(b)it is proved that the substance or mixture in question was that regulated substance.

(5)Where this subsection applies—

(a)the accused must not be acquitted of the offence charged by reason only of proving that the accused neither knew nor suspected nor had reason to suspect that the substance or mixture was the particular regulated substance alleged, but

(b)the accused must be acquitted of the offence charged if—

(i)the accused proves that the accused neither believed nor suspected nor had reason to suspect that the substance or mixture was a regulated substance, or

(ii)the accused proves that the accused believed the substance or mixture to be a regulated substance such that, if it had in fact been that regulated substance, the accused would not at the material time have been committing any offence to which this section applies.

(6)Nothing in this section affects any defence that it is open to a person accused of an offence to which this section applies to raise apart from this section.

10For section 8 substitute—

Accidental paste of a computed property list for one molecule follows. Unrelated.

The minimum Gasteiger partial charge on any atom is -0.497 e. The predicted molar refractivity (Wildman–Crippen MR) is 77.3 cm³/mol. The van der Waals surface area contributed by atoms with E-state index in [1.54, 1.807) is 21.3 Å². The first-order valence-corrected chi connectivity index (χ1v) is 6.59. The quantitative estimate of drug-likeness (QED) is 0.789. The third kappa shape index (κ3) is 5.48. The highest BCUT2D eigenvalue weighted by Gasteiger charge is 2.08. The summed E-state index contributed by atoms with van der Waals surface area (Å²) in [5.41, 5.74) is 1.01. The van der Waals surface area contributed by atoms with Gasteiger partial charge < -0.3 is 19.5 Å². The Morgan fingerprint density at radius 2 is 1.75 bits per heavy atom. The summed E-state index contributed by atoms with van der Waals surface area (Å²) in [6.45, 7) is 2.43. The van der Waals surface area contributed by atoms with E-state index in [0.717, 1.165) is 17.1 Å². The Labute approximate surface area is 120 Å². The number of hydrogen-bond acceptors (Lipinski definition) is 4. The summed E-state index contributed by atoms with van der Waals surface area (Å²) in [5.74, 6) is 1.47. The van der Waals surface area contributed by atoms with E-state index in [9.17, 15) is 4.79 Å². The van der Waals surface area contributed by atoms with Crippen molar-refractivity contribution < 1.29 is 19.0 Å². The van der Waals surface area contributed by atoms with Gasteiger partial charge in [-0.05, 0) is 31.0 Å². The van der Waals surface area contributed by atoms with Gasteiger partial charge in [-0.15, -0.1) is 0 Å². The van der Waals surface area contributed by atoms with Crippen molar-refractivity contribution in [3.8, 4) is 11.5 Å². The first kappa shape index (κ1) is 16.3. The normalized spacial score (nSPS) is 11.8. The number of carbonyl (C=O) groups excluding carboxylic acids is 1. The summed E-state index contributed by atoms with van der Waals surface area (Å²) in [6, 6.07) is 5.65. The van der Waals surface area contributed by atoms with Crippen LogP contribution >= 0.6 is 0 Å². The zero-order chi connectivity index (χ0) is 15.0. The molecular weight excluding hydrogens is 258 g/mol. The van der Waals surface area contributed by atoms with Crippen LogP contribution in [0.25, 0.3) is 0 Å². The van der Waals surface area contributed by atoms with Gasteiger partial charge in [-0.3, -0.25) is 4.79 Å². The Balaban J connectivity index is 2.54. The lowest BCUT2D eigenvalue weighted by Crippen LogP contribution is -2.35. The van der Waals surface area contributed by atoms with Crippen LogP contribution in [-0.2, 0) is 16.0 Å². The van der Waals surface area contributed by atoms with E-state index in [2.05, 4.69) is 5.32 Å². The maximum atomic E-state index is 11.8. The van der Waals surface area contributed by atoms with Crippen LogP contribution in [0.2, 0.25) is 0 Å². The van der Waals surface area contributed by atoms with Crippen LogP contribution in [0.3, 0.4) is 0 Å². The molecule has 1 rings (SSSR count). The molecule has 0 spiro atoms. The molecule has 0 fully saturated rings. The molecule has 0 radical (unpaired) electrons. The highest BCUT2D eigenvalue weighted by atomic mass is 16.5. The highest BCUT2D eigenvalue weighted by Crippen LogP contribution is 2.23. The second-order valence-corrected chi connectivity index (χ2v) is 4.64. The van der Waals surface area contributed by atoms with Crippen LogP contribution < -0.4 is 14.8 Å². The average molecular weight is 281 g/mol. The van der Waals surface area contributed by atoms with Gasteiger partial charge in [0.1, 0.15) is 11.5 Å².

8Penalties

(1)A person guilty of an offence under section 3(1), 3A(1) or 3B(1) is liable—

(a)on conviction on indictment, to imprisonment for a term not exceeding 2 years or a fine (or both);

(b)on summary conviction—

(i)in England and Wales, to imprisonment for a term not exceeding 3 months or to a fine (or both),

(ii)in Scotland, to imprisonment for a term not exceeding 3 months or to a fine not exceeding the statutory maximum (or both).

(2)A person guilty of an offence under section 3A(3) or (4) is liable on summary conviction to a fine not exceeding level 2 on the standard scale.

(3)A person guilty of an offence under section 3B(3) is liable on summary conviction to a fine not exceeding level 4 on the standard scale.

(4)A person guilty of an offence under section 3C(8) is liable on summary conviction—

(a)in England and Wales, to imprisonment for a term not exceeding 3 months or to a fine (or both);

(b)in Scotland, to imprisonment for a term not exceeding 3 months or to a fine not exceeding level 5 on the standard scale (or both).

(5)A person guilty of an offence under section 7(4) is liable on summary conviction—

(a)to a fine not exceeding level 4 on the standard scale, and

(b)in the case of a continuing offence, to a further fine not exceeding one-tenth of level 4 on the standard scale for every day subsequent to the day on which the person is convicted of the offence during which the contravention or default continues.